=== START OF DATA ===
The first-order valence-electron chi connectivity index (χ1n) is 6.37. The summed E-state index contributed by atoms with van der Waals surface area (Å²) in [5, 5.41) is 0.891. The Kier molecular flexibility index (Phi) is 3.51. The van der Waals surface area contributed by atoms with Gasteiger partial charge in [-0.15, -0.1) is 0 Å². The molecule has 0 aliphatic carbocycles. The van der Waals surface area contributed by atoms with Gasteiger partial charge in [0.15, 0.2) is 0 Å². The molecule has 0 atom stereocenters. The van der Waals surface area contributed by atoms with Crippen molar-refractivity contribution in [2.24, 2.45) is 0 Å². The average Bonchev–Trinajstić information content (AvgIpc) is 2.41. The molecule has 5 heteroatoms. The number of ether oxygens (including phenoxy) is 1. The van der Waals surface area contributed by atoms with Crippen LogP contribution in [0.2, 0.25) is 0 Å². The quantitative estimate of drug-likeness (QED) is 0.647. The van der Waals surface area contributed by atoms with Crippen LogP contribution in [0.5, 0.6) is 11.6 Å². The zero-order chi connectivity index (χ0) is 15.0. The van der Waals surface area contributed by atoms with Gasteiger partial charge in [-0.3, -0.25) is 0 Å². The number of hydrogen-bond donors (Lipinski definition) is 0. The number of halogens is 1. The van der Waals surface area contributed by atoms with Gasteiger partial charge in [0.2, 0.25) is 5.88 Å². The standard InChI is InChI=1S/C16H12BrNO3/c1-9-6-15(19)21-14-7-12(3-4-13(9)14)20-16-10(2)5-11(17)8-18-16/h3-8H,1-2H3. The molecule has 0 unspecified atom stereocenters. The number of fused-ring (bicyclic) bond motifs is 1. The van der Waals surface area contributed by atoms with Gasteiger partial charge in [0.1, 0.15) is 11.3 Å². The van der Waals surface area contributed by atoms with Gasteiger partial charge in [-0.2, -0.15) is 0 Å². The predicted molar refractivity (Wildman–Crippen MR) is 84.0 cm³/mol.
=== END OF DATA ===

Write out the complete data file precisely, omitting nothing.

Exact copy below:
The first-order valence-electron chi connectivity index (χ1n) is 6.37. The summed E-state index contributed by atoms with van der Waals surface area (Å²) in [5, 5.41) is 0.891. The Kier molecular flexibility index (Phi) is 3.51. The van der Waals surface area contributed by atoms with Gasteiger partial charge in [-0.15, -0.1) is 0 Å². The molecule has 0 aliphatic carbocycles. The van der Waals surface area contributed by atoms with Gasteiger partial charge in [0.15, 0.2) is 0 Å². The molecule has 0 atom stereocenters. The van der Waals surface area contributed by atoms with Crippen molar-refractivity contribution in [2.24, 2.45) is 0 Å². The average Bonchev–Trinajstić information content (AvgIpc) is 2.41. The molecule has 5 heteroatoms. The number of ether oxygens (including phenoxy) is 1. The van der Waals surface area contributed by atoms with Crippen LogP contribution in [0.2, 0.25) is 0 Å². The quantitative estimate of drug-likeness (QED) is 0.647. The van der Waals surface area contributed by atoms with Crippen LogP contribution in [0.5, 0.6) is 11.6 Å². The zero-order chi connectivity index (χ0) is 15.0. The van der Waals surface area contributed by atoms with Gasteiger partial charge in [-0.3, -0.25) is 0 Å². The number of hydrogen-bond donors (Lipinski definition) is 0. The number of halogens is 1. The van der Waals surface area contributed by atoms with Gasteiger partial charge in [0.2, 0.25) is 5.88 Å². The standard InChI is InChI=1S/C16H12BrNO3/c1-9-6-15(19)21-14-7-12(3-4-13(9)14)20-16-10(2)5-11(17)8-18-16/h3-8H,1-2H3. The molecule has 0 unspecified atom stereocenters. The number of fused-ring (bicyclic) bond motifs is 1. The van der Waals surface area contributed by atoms with Gasteiger partial charge in [0.1, 0.15) is 11.3 Å². The van der Waals surface area contributed by atoms with Gasteiger partial charge in [-0.2, -0.15) is 0 Å². The predicted molar refractivity (Wildman–Crippen MR) is 84.0 cm³/mol.